-Concise Oxford English Dictionary
“Hear, O Israel: The Lord is our God; the Lord is one.” (Deuteronomy 6:4, Tanakh, Judaica Press)“This is the most important,” Jesus answered: Listen, Israel! The Lord our God, the Lord is One. (Matthew 12:28, HCSB)“Allah - there is no deity except Him, the Ever-Living, the Sustainer of existence.” (Quran, Sura 3:1)
I was having a bit of a debate on Facebook this morning, about whether Muslims and Christians worship the same God. I maintain that Muslims, Christians and Jews do worship the same God, although they disagree on what the exact attributes of God are, and on what constitutes correct worship of that God. The three quotes above are from Jewish, Christian and Muslim scriptures: they all seem to agree on the fact that there is ONE God. We may all disagree on many of the details in our understanding of that one God, but it seems to me the basic tenet, that there is, in fact, only one God, is shared by these three religions.
Those of a more conservative bent will no doubt tell me that an incorrect understanding of God’s nature is the same as belief in a false God, but I have to disagree. After all, Jews and Muslims both have argued that Christians are polytheists, because of our understanding of the Trinity. Muslims presumably disagree with Jews largely on their views on Muhammad as a prophet. Christians see Muslims as adding to scripture, with their insistence on the Quran as the very words of God, but Jews could make the same argument about Christians “adding” the New Testament. All of these arguments do not deny the basic foundation of monotheism. One God…only one. The rest is ornamentation of sorts. Or so I firmly believe.
I was doing Morning Prayer from the 1979 Book of Common Prayer this morning, and one of the Daily Office readings was the 10th chapter of the Wisdom of Solomon. If you’re thinking “I’m not familiar with that book,” it may be because it’s one of the deuterocanonical books (usually called Apocrypha by Protestants). It’s a fascinating chapter because it is a little nutshell history of faith, from Adam to Moses. Throughout the passage, Wisdom is personified as a female presence, leading the faithful through generation after generation. Here’s a little sample:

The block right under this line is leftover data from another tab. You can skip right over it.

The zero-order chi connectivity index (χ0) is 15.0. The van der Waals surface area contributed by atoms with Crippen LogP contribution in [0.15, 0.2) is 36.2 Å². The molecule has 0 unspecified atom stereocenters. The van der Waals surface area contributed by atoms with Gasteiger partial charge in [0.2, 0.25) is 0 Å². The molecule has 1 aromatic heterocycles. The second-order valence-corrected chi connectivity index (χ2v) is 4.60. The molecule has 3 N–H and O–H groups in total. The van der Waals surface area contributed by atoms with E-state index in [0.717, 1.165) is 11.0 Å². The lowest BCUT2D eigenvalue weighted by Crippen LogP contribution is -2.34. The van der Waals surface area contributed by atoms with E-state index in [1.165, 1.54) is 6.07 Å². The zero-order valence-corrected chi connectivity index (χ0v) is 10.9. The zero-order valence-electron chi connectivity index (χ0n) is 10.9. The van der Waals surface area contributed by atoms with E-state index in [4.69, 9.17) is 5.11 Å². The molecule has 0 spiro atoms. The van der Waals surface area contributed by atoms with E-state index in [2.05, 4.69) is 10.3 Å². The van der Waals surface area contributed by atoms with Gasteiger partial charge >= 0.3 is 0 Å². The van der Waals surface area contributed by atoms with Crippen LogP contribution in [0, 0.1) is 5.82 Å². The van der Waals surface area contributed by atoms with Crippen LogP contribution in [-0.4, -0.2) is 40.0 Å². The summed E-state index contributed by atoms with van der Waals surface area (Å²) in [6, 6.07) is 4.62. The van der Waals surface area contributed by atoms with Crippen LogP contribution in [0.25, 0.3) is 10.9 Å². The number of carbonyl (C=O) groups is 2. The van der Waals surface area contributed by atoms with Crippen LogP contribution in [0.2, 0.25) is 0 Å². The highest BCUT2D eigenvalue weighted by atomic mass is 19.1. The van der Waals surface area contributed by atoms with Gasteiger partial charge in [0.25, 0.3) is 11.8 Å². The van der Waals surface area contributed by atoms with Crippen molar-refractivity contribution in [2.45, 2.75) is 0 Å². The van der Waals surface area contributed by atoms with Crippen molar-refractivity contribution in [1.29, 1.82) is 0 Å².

A holy people and blameless race
wisdom delivered from a nation of oppressors.
She entered the soul of a servant of the Lord,
and withstood dread kings with wonders and signs.
She gave to holy people the reward of their labours;
she guided them along a marvellous way,
and became a shelter to them by day,
and a starry flame through the night.
She brought them over the Red Sea,
and led them through deep waters;
but she drowned their enemies,
and cast them up from the depths of the sea. (Wisdom 10:15-19, NRSV)
This is an interesting twist on the “canonical” story of the Exodus: personified Wisdom is leading the children of Israel through the Red Sea, and guiding them with a “starry flame through the night.” It makes me wonder if this is one of the many reasons that Protestants usually eschew any use of the Apocrypha. Do passages like this strike them as too threatening to the traditional patriarchal image of God? Just a thought.
Book of Common Prayer (1979), Morning Prayer, Rite One
“But I say to you who are listening: Love your enemies, do good to those who hate you, bless those who curse you, pray for those who mistreat you. To the person who strikes you on the cheek, offer the other as well, and from the person who takes away your coat, do not withhold your tunic either.” Luke 6:27-29, NET Bible
Like most other people in the country, I suspect, I was hoping law enforcement would catch Dzhokhar Tsarnaev, and I was relieved when they did. But now that he’s in custody, I can’t help but pray for him. Why? How can I pray for someone who has committed such patently evil deeds? Well, as a Christian, I pray for him because I’m commanded to do so by Jesus. Of course, my prayers are also with the victims of his crimes, and my praying for him does not excuse him in any way for what he chose to do, or lessen my disgust at the results of his acts. Nevertheless, I pray for him.
And as I pray, I wonder…why? What makes a young person, no matter how much he may have looked up to his misguided older brother, believe that wanton violence will solve anything? I strongly disagree with those who would lay the blame at the feet of the religion of Islam. I know plenty of Muslims who are good, hard working, nonviolent people. Besides, Tsarnaev has been a Muslim for almost two decades, living as a friendly young man in America for ten years, and never showed the slightest interest in this kind of violence.
I wonder, now, if he feels any kind of regret or disgust for his own actions. Does he think, “What a fool I’ve been, to think this would make anything better?” As he faces the distinct possibility of lifelong imprisonment, or even death, as he recovers from his wounds, does he feel repentant? Or was he so deep into a life of hatred and anger that he has been too damaged to feel sorry for his crimes? I wonder these things, and I pray that he would come to an understanding of the ramifications of his actions. If he ends up in prison for life, he will have ample time to reflect on what he has done, and perhaps even to seek forgiveness. If he is put to death, that time of reflection will be drastically shortened. May God have mercy on him, and on those whose lives he ended or damaged.